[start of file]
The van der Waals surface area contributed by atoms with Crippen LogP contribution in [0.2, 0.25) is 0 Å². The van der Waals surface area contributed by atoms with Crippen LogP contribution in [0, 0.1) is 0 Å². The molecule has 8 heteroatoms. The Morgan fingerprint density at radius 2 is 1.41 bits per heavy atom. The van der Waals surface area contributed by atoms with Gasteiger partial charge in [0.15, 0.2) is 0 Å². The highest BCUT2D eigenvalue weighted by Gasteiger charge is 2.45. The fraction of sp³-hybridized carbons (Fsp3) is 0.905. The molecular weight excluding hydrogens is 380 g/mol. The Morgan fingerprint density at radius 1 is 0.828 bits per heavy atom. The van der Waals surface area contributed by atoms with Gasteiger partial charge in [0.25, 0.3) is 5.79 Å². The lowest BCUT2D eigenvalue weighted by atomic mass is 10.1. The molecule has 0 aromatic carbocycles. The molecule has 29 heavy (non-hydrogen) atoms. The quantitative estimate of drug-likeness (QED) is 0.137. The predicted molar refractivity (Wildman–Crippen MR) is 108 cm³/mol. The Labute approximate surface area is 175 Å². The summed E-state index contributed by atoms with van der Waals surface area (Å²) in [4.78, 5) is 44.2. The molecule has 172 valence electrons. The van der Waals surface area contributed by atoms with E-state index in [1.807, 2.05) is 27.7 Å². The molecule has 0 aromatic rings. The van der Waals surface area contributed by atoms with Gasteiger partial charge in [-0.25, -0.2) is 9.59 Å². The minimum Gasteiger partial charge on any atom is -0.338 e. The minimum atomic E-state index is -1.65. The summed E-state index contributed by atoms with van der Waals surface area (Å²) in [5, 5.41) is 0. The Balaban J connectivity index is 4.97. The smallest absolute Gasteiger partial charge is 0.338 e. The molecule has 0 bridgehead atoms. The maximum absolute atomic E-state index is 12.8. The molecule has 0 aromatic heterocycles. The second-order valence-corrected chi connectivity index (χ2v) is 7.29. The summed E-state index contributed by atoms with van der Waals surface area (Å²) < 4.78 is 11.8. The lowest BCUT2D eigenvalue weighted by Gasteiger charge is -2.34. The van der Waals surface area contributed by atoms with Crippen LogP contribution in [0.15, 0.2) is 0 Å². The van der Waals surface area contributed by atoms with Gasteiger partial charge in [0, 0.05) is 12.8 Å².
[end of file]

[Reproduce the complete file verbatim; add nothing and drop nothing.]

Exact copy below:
The van der Waals surface area contributed by atoms with Crippen LogP contribution in [0.2, 0.25) is 0 Å². The van der Waals surface area contributed by atoms with Crippen LogP contribution in [0, 0.1) is 0 Å². The molecule has 8 heteroatoms. The Morgan fingerprint density at radius 2 is 1.41 bits per heavy atom. The van der Waals surface area contributed by atoms with Gasteiger partial charge in [0.15, 0.2) is 0 Å². The highest BCUT2D eigenvalue weighted by Gasteiger charge is 2.45. The fraction of sp³-hybridized carbons (Fsp3) is 0.905. The molecular weight excluding hydrogens is 380 g/mol. The Morgan fingerprint density at radius 1 is 0.828 bits per heavy atom. The van der Waals surface area contributed by atoms with Gasteiger partial charge in [0.25, 0.3) is 5.79 Å². The lowest BCUT2D eigenvalue weighted by atomic mass is 10.1. The molecule has 0 aromatic carbocycles. The molecule has 29 heavy (non-hydrogen) atoms. The quantitative estimate of drug-likeness (QED) is 0.137. The predicted molar refractivity (Wildman–Crippen MR) is 108 cm³/mol. The Labute approximate surface area is 175 Å². The summed E-state index contributed by atoms with van der Waals surface area (Å²) in [4.78, 5) is 44.2. The molecule has 172 valence electrons. The van der Waals surface area contributed by atoms with E-state index in [1.807, 2.05) is 27.7 Å². The molecule has 0 aromatic rings. The van der Waals surface area contributed by atoms with Gasteiger partial charge in [-0.25, -0.2) is 9.59 Å². The minimum Gasteiger partial charge on any atom is -0.338 e. The minimum atomic E-state index is -1.65. The summed E-state index contributed by atoms with van der Waals surface area (Å²) in [5, 5.41) is 0. The Balaban J connectivity index is 4.97. The smallest absolute Gasteiger partial charge is 0.338 e. The molecule has 0 bridgehead atoms. The maximum absolute atomic E-state index is 12.8. The molecule has 0 aromatic heterocycles. The second-order valence-corrected chi connectivity index (χ2v) is 7.29. The summed E-state index contributed by atoms with van der Waals surface area (Å²) < 4.78 is 11.8. The lowest BCUT2D eigenvalue weighted by Gasteiger charge is -2.34. The van der Waals surface area contributed by atoms with Crippen LogP contribution in [0.15, 0.2) is 0 Å². The van der Waals surface area contributed by atoms with Gasteiger partial charge in [0, 0.05) is 12.8 Å².